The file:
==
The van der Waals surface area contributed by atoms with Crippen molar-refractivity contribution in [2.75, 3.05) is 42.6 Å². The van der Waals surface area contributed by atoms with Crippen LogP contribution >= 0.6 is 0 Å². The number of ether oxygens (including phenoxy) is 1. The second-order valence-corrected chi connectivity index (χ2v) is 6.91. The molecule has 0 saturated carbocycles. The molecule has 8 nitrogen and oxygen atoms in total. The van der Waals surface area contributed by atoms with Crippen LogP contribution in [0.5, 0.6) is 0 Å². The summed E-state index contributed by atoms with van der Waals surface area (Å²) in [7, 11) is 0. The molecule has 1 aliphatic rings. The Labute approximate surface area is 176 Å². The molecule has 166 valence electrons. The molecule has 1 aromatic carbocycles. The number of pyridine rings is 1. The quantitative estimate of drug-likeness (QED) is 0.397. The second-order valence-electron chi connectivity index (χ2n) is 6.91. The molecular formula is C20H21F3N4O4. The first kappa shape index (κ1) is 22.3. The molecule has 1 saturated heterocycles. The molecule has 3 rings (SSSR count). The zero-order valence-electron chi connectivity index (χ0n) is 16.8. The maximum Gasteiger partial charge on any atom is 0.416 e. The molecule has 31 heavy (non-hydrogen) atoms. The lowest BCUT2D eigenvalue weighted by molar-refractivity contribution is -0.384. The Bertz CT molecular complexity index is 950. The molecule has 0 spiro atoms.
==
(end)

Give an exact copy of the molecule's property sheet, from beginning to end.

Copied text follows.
The van der Waals surface area contributed by atoms with Crippen molar-refractivity contribution in [2.75, 3.05) is 42.6 Å². The van der Waals surface area contributed by atoms with Crippen LogP contribution >= 0.6 is 0 Å². The number of ether oxygens (including phenoxy) is 1. The second-order valence-corrected chi connectivity index (χ2v) is 6.91. The molecule has 0 saturated carbocycles. The molecule has 8 nitrogen and oxygen atoms in total. The van der Waals surface area contributed by atoms with Crippen LogP contribution in [0.5, 0.6) is 0 Å². The summed E-state index contributed by atoms with van der Waals surface area (Å²) in [7, 11) is 0. The molecule has 1 aliphatic rings. The Labute approximate surface area is 176 Å². The molecule has 166 valence electrons. The molecule has 1 aromatic carbocycles. The number of pyridine rings is 1. The quantitative estimate of drug-likeness (QED) is 0.397. The second-order valence-electron chi connectivity index (χ2n) is 6.91. The molecular formula is C20H21F3N4O4. The first kappa shape index (κ1) is 22.3. The molecule has 1 saturated heterocycles. The molecule has 3 rings (SSSR count). The zero-order valence-electron chi connectivity index (χ0n) is 16.8. The maximum Gasteiger partial charge on any atom is 0.416 e. The molecule has 31 heavy (non-hydrogen) atoms. The lowest BCUT2D eigenvalue weighted by molar-refractivity contribution is -0.384. The Bertz CT molecular complexity index is 950. The molecule has 0 spiro atoms.